This 2015 photo shows the main entrance to Washington state’s Special Commitment Center next to a fence lined with razor wire on McNeil Island. (AP Photo/Ted S. Warren, File)

This 2015 photo shows the main entrance to Washington state’s Special Commitment Center next to a fence lined with razor wire on McNeil Island. (AP Photo/Ted S. Warren, File)

Man killed at facility for sexually violent predators

By Martha Bellisle

The Associated Press

SEATTLE — A fight between two sexually violent predators being held at a special facility on McNeil Island ended with one man dead and the other in jail, officials said Friday.

Special Commitment Center resident Jerry Spicer, 63, suffered a head injury during a fight Wednesday in the facility’s cafeteria, Chris Wright with the Department of Social and Health Services said Friday in a press release.

Spicer was taken to the Madigan Army Medical Center at Joint Base Lewis-McCord and later died Thursday of his injuries, Wright said.

The other man involved in the fight, Gregory Coley Jr., was later arrested by the State Patrol and taken to the Pierce County Jail, Wright said.

He was initially charged with felony assault, according to the jail’s booking information.

The Pierce County Prosecutor’s office did not immediately respond to messages asking whether the charges will change now that Spicer has died.

It wasn’t immediately clear if Coley had an attorney.

The Special Commitment Center was established after the Washington Legislature passed the Community Protection Act in 1990 in response to several high-profile cases involving sexually violent predators.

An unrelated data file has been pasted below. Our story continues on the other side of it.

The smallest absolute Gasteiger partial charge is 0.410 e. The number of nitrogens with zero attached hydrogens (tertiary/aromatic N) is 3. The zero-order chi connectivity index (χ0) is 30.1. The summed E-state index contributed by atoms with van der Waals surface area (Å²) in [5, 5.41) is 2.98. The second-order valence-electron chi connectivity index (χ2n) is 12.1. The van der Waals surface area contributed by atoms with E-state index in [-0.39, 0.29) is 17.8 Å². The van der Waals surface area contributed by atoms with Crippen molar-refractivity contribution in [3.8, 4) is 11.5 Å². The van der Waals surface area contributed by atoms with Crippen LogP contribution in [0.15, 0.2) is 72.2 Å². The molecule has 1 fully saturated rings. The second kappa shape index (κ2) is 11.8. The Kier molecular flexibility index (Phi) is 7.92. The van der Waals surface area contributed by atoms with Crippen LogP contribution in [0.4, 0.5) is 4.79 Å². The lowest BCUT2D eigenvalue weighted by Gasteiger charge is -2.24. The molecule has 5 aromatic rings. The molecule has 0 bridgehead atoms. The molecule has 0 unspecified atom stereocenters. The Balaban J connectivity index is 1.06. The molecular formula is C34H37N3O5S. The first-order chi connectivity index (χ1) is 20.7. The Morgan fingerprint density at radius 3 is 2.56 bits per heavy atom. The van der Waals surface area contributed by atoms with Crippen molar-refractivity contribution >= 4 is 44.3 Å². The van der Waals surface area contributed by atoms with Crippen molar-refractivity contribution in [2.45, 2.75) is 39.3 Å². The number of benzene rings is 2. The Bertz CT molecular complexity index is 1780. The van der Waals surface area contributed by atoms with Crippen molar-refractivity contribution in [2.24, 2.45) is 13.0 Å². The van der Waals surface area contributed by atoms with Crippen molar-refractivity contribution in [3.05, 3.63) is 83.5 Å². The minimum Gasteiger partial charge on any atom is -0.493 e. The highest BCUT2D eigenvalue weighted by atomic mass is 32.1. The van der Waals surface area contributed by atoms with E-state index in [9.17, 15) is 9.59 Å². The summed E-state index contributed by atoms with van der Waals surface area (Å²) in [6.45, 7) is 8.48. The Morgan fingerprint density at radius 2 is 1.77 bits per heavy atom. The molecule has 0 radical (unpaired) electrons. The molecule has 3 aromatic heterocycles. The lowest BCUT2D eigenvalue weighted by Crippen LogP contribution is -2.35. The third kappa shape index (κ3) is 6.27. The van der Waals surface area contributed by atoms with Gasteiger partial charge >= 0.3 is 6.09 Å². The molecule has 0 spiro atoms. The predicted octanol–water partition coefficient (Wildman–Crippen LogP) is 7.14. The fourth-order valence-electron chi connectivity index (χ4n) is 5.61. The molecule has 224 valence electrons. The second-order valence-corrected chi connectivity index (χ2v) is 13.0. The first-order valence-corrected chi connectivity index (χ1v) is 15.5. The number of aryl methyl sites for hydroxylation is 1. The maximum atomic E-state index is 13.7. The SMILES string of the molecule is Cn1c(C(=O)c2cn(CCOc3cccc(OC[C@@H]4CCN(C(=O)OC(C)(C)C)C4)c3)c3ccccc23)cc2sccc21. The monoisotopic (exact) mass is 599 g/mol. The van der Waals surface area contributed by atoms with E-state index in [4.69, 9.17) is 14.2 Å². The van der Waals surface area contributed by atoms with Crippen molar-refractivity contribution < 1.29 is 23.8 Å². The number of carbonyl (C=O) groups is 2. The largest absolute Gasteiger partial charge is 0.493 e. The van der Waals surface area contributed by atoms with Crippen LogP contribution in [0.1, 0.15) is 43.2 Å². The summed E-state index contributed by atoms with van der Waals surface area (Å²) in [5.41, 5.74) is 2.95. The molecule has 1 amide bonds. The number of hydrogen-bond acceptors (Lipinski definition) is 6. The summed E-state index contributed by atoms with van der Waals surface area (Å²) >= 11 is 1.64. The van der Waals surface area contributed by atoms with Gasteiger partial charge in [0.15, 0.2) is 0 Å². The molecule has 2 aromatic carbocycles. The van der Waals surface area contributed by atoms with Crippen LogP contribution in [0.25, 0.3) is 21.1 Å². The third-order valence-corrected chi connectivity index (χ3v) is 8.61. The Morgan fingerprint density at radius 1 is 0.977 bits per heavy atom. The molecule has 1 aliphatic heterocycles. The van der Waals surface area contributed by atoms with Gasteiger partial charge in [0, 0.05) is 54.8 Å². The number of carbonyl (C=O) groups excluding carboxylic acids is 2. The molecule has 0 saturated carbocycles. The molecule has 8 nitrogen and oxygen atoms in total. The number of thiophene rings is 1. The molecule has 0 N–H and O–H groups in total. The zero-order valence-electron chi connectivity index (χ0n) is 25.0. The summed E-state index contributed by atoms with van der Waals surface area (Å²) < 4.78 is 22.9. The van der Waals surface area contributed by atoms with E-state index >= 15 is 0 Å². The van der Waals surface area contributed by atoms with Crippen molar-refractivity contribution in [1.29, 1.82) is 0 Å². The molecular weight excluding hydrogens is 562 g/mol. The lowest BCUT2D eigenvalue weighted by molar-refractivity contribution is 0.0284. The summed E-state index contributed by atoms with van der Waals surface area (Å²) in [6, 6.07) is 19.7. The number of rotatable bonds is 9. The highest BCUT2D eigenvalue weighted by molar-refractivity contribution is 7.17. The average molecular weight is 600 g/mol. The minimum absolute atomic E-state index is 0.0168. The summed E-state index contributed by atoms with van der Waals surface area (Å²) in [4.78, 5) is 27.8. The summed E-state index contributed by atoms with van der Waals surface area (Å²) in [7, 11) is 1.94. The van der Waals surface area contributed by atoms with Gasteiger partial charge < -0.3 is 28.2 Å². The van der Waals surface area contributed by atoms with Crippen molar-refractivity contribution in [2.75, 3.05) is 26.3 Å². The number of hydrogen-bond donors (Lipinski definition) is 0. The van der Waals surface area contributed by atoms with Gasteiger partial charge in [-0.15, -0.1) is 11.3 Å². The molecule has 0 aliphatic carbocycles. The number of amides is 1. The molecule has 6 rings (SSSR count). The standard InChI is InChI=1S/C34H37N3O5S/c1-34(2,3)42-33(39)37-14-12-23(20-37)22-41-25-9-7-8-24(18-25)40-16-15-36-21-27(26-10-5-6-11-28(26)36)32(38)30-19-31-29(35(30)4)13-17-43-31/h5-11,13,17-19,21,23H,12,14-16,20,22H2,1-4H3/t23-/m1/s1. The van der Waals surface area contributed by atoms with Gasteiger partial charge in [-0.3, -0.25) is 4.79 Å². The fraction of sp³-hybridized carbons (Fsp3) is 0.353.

After sex offenders complete their prison sentences, the state can ask the court to have them civilly committed to the facility to protect the community and provide them with mental health treatment.

Under Washington’s civil commitment law, prosecutors must demonstrate the offender still suffers from specific mental abnormalities and/or personality disorders that cause him to have difficulty controlling his behavior and make him likely to engage in predatory acts of sexual violence.

At present, the center houses 210 residents, Wright said.

Spicer had been sent to the facility in 2005 after a Grant County court determined he met the criteria of being a sexually violent predator.

Coley was convicted of first-degree child molestation in 1991 and was committed to the facility in 2002, according to the Attorney General’s office.

He petitioned for release in 2013 and his case went to trial in 2016, the AG’s office said.

In January 2016, a Skagit County jury determined that Coley was a dangerous predator and must remain confined on McNeil Island.

More in News

Fire District 3 considers new vehicle, protective vests

Clallam County Fire District No. 3 commissioners have approved up… Continue reading

Renovations ongoing at Port Angeles Library through April 12

The North Olympic Library System (NOLS) has announced that… Continue reading

Free hospice class set for Port Angeles

Dr. Paul Cunningham will present “Maximizing Quality of Life… Continue reading

Port director discusses options for John Wayne Marina

Karen Goschen, Port of Port Angeles executive director, explained… Continue reading

Garden Glory compost sale to begin Monday

Garden Glory compost will be offered at a 30… Continue reading

State seeks comment on endangered status of butterflies, puffins

The state Department of Fish and Wildlife is inviting public… Continue reading

Inslee signs Native American Voting Rights Act into law

Bill allows non-traditional addresses to be used for voter registration on tribal lands

Peninsula College to lay off staff

President Robins cites dip in enrollment

Most Read